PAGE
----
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Out Of Sight, Out Of Mind

Creator: Frank L. Wright, Jr. (author)
Date: 1947
Publisher: National Mental Health Foundation, Inc.
Source: Available at selected libraries
Figures From This Artifact: Figure 2  Figure 3  Figure 4  Figure 5  Figure 6  Figure 7  Figure 8  Figure 9  Figure 10  Figure 11  Figure 12  Figure 13  Figure 14  Figure 15  Figure 16  Figure 17

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Andy felt pretty good about things as he went along the corridor with one of the attendants. Then the attendant unlocked a door marked Ward C. "Here's a new admission for you, Finley."


A big, red-nosed attendant came out of a room down the hall. "Okay, Dodds. We'll take over."


"The cop who brought him in said he was pretty tough."


"Oh, did he now?" Finley looked Andy over with a speculative light in his eye. "You brought him to the right place. We've got a spot all picked out for him."


Finley urged Andy ahead of him down the hall. The farther Andy went, the more he sensed that something was wrong. The long hall was lined on both sides with heavy doors with little square wire-glass peek-windows in them. Andy didn't dare look into one.


Just opposite a little alcove on the left, Finley turned Andy into one of the little rooms. "Here's your hole," he said. Before he closed the door, he turned to the other attendants who were playing cards in the alcove. "Here's a new one, boys. And the cops who brought him in said he really put up a battle."


The "boys" turned around and looked at Andy. "We'll soften him up." "He's in the right place." "Maybe a little training, eh?" were some of their remarks. They resumed the card game. Finley locked the door and Andy looked around his room.


It was a small, bare room, about ten feet square. There was no bed or mattress in the room, just one coarse wool blanket. The one window was heavily barred. Andy sat down on the blanket and worried. The gangsters must have fooled him somehow; and yet, that doctor had sounded sincerely friendly. The problems tumbled over and over in his mind.


After a few hours, Andy became thirsty. He looked out the tiny window in the door and saw the attendants sitting there -- or were they guards? He knocked on the door and called, "I want a drink of water." No one moved. He banged on the door and yelled, "Please give me a drink."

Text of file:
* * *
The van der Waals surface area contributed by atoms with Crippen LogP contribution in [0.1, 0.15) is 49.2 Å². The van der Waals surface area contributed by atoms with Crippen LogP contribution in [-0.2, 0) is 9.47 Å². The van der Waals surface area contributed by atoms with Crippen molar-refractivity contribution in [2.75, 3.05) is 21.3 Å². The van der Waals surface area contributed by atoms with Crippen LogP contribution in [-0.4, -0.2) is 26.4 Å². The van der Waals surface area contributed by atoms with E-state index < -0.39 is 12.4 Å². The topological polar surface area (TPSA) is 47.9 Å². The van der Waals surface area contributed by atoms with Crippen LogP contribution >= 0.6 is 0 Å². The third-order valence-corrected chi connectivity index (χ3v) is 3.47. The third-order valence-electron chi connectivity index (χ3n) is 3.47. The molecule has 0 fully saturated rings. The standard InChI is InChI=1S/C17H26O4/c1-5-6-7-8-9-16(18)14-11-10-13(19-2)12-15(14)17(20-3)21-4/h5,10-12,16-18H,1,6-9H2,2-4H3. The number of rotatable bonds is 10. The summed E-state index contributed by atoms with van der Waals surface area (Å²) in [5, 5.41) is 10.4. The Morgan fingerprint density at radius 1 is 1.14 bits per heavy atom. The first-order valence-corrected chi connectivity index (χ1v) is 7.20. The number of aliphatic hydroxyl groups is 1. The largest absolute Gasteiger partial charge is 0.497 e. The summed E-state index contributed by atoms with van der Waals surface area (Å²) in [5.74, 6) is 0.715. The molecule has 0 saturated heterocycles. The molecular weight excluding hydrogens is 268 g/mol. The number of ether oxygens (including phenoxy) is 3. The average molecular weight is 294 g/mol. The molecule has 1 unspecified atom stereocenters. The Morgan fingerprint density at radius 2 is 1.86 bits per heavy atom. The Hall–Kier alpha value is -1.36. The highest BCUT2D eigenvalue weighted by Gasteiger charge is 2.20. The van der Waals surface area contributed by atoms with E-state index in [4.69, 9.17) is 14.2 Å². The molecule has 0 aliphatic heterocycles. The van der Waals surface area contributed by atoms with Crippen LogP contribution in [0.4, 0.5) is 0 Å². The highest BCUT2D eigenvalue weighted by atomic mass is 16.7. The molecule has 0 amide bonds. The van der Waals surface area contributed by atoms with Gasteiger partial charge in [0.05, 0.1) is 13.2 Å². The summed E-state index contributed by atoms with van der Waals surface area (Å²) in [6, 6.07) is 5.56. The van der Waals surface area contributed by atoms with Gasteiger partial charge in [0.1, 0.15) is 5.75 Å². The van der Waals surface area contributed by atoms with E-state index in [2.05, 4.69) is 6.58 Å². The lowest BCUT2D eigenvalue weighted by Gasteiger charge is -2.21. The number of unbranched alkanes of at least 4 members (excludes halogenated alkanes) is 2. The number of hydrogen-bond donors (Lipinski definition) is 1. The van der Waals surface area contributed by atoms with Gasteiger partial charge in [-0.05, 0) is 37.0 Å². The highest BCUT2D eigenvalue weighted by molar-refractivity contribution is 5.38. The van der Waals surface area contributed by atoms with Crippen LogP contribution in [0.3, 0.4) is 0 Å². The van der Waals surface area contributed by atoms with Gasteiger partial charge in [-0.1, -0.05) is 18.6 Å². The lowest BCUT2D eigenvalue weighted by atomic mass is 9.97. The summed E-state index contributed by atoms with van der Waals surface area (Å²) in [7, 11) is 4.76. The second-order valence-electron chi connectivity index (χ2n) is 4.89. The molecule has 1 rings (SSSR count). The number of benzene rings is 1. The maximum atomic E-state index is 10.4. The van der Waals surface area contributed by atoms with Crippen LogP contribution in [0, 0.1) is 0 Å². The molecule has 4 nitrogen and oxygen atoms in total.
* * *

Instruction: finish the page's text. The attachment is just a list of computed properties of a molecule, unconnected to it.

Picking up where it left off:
One attendant half turned toward the door and shouted, "Make your own water!" The other attendants grinned and went on playing.


Before long Andy was not only thirsty -- he absolutely had to go to the toilet. He banged on the door, explained his situation, pleaded for release. He cajoled and threatened. Nobody paid any attention. Finally, Andy relieved himself on the floor.


An hour later, Mr. Finley and another attendant came into Andy's room. "So! You think you can mess up this room and get away with it, do you? Gimme those pajamas," Finley ordered.


Andy had carefully kept his pajamas from getting soiled. "My pajamas are all right. I'm sorry about -- "


A smarting slap landed on Andy's face. "Gimme them clothes, you filthy cur. You'll learn not to stall around when I tell you to do something."


Andy drew his arm back to return the slap. The other attendant grabbed Andy from the rear, crooked an arm around his neck, shutting off his breath, and planted a knee in his back, stretching him over backward. Finley pounded Andy's unprotected ribs and abdomen, brought his knee up forcefully into Andy's genitals, and slapped Andy's mouth when he screamed in pain. The other attendant dropped Andy on the floor and kicked him twice along the back.


"That ought to settle him for a while," the attendant remarked. Finley locked the door, and looked in at Andy, doubled over and shaking in the corner. "He knows now who's boss around here."


(Based on reports 941, 943 and 971)


The names of the two visitors were familiar to Don. He had heard the supervisor talk about them as two of the "fine attendants we used to have before the war." Therefore, he showed them around the ward freely.


They teased and laughed at several patients, and then they asked to see "Stinkie." Don finally understood that they wanted to see the little feeble-minded boy who was kept in constant seclusion on the ward. He was an incorrigible little rascal who liked to spit on attendants and throw his food around and make as much trouble as he could.


"Hello, you little bastard," one of the visitors said. "Can you still spit?" The patient demonstrated that he could. Then the two men took great delight in pointing to scars for which they were responsible. "Look, his hair still hasn't grown out where I conked him with a broom." "There's a remembrance from me he'll carry to his grave." And much more of the same.


As they left, they said, "Keep alive for us, Stinkie. As soon as the big money gives out at the war plant, we'll be back to play with you."


(Based on report 940)




"Let me emphasize that none of the good hospitals use strait-jackets or other forms of mechanical restraint, except in rare cases; nor do they resort to sedative drugs and seclusion except as a last resort . . . Force, which would excite and arouse even sane people, has given way to psychology and patient effort."


in Scribner's.


"Hilda, if you open your mouth just once more, you'll go right into the 'strip' room. I'm sick and tired of your godawful talking and singing."


Hilda, of course, could no more stop talking and singing than a woman with a sprained ankle can stop limping. It was a symptom of her illness. But Mrs. Gladwyn, the attendant, slammed her magazine down on the desk and said, "By God, I'll show you!"

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